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When children encounter the justice system – as alleged offenders, victims, witnesses or as parties to civil or administrative matters – they are entitled to specialized processes and procedures that are consistent with the United Nations Convention on the Rights of the Child and other international standards. Yet many justice systems are neither child-friendly nor gender-sensitive and often fail to meet the needs or uphold the rights of all children. Evidence from the COVID-19 pandemic – along with previous infectious disease outbreaks – suggests that existing child protection violations are exacerbated, and new risks emerge, in times of crisis. In addition to the adverse impacts of detention and incarceration on their well-being, children risk contracting the virus when detained in confined and overcrowded spaces. They are also more vulnerable to neglect and abuse, especially if staffing levels or care are undermined by the pandemic or containment measures.
Faith Gordon; Hannah Klose; Michelle Lyttle Storrod
Serious concerns for the safety and well-being of children and young people are multiplying due to the COVID-19 pandemic. The United Nations Committee on the Rights of the Child has called for children’s urgent release from prison. Evidence demonstrates that incarceration can aggravate existing health conditions and result in new health issues, such as depression, suicidal thoughts and post-traumatic stress disorder. This paper draws on findings from a larger study involving 25 qualitative interviews with policy makers, practitioners and researchers working in youth justice and utilises Victoria in South East Australia as a case study.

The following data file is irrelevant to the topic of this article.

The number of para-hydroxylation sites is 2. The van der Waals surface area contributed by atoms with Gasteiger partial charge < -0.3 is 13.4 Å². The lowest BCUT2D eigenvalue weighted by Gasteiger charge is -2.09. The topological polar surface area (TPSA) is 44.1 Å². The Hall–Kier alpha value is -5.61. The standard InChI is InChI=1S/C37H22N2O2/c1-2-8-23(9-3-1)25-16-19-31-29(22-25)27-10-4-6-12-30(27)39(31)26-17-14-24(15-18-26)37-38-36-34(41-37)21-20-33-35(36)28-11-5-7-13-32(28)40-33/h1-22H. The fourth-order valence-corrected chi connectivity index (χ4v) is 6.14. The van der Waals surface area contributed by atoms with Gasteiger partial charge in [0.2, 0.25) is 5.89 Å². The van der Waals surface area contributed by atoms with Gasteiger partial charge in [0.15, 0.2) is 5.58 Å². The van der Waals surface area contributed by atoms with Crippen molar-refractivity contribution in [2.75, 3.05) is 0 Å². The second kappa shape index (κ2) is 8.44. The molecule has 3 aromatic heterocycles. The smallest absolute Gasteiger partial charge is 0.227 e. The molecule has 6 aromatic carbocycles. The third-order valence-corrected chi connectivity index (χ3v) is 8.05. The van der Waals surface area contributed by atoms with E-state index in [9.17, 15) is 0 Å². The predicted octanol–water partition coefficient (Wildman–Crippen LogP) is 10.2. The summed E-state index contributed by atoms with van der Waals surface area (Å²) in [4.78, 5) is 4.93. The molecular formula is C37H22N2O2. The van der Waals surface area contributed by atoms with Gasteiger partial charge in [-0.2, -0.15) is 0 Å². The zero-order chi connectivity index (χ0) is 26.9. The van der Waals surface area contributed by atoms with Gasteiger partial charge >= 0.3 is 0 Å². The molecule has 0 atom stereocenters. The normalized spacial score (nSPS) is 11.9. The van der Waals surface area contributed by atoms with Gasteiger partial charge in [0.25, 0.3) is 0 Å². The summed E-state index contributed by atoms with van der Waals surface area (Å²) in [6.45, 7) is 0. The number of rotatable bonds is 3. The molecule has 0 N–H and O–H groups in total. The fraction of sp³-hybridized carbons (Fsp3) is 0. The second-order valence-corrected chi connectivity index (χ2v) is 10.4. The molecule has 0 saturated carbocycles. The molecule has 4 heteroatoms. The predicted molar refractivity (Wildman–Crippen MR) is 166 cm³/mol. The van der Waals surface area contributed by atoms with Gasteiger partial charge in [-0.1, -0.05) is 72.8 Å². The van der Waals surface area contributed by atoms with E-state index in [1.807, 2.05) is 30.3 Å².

The sudden outbreak of COVID-19 pandemic has rattled the world and has severely compromised not only the public health system but has decelerated the global economy. In this backdrop, the article explores the dynamics of the institutional care of the out-of-home care (OHC) children, adolescents and children who are residing in alternative care homes, childcare institutes (CCIs), foster homes and who are in conflict with law like refugees or in juvenile correctional centres. The article attempts to highlight the risk factors and systematic barriers that CCIs and associated functionaries have been confronting in the aftermath of the COVID-19 pandemic worldwide. It would also catalogue the remedial, preventive and protective initiatives undertaken as best practices.
Silvia Logar; Maggie Leese
UNICEF Innocenti's Children and COVID-19 Library is a database collecting research from around the world on COVID-19 and its impacts on children and adolescents.
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COVID-19 & Children: Rapid Research Response